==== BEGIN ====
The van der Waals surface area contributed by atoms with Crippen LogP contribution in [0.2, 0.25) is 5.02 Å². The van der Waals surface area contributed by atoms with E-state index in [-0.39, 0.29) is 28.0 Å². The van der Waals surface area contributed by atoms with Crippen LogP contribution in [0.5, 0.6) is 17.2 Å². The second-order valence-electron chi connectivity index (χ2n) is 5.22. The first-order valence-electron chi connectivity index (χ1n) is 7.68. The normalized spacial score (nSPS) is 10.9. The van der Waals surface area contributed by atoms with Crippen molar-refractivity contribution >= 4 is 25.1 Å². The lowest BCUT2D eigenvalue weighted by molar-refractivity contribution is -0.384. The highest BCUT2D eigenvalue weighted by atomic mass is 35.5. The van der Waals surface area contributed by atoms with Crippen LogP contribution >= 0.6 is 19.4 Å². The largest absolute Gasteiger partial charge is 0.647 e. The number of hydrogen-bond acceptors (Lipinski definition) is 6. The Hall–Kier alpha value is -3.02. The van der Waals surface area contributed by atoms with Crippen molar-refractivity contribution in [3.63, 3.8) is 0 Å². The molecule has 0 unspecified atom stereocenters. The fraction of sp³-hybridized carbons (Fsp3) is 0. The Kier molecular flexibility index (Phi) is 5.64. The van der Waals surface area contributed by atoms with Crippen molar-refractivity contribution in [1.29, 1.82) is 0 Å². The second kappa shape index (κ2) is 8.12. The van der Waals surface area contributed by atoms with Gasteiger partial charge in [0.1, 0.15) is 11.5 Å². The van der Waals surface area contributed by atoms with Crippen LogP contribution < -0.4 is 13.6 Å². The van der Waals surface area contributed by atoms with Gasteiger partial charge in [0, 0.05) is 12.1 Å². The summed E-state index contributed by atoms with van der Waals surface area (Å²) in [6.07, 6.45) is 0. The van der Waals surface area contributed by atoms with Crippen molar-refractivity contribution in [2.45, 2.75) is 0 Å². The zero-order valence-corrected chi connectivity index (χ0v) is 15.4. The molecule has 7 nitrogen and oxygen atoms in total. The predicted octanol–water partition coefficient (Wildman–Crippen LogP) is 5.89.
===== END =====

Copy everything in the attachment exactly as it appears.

The van der Waals surface area contributed by atoms with Crippen LogP contribution in [0.2, 0.25) is 5.02 Å². The van der Waals surface area contributed by atoms with E-state index in [-0.39, 0.29) is 28.0 Å². The van der Waals surface area contributed by atoms with Crippen LogP contribution in [0.5, 0.6) is 17.2 Å². The second-order valence-electron chi connectivity index (χ2n) is 5.22. The first-order valence-electron chi connectivity index (χ1n) is 7.68. The normalized spacial score (nSPS) is 10.9. The van der Waals surface area contributed by atoms with Crippen molar-refractivity contribution >= 4 is 25.1 Å². The lowest BCUT2D eigenvalue weighted by molar-refractivity contribution is -0.384. The highest BCUT2D eigenvalue weighted by atomic mass is 35.5. The van der Waals surface area contributed by atoms with Crippen LogP contribution >= 0.6 is 19.4 Å². The largest absolute Gasteiger partial charge is 0.647 e. The number of hydrogen-bond acceptors (Lipinski definition) is 6. The Hall–Kier alpha value is -3.02. The van der Waals surface area contributed by atoms with Crippen molar-refractivity contribution in [3.63, 3.8) is 0 Å². The molecule has 0 unspecified atom stereocenters. The fraction of sp³-hybridized carbons (Fsp3) is 0. The Kier molecular flexibility index (Phi) is 5.64. The van der Waals surface area contributed by atoms with Crippen molar-refractivity contribution in [1.29, 1.82) is 0 Å². The second kappa shape index (κ2) is 8.12. The van der Waals surface area contributed by atoms with Gasteiger partial charge in [0.1, 0.15) is 11.5 Å². The van der Waals surface area contributed by atoms with Crippen LogP contribution < -0.4 is 13.6 Å². The van der Waals surface area contributed by atoms with Gasteiger partial charge in [0, 0.05) is 12.1 Å². The summed E-state index contributed by atoms with van der Waals surface area (Å²) in [6.07, 6.45) is 0. The van der Waals surface area contributed by atoms with Crippen molar-refractivity contribution in [2.45, 2.75) is 0 Å². The zero-order valence-corrected chi connectivity index (χ0v) is 15.4. The molecule has 7 nitrogen and oxygen atoms in total. The predicted octanol–water partition coefficient (Wildman–Crippen LogP) is 5.89.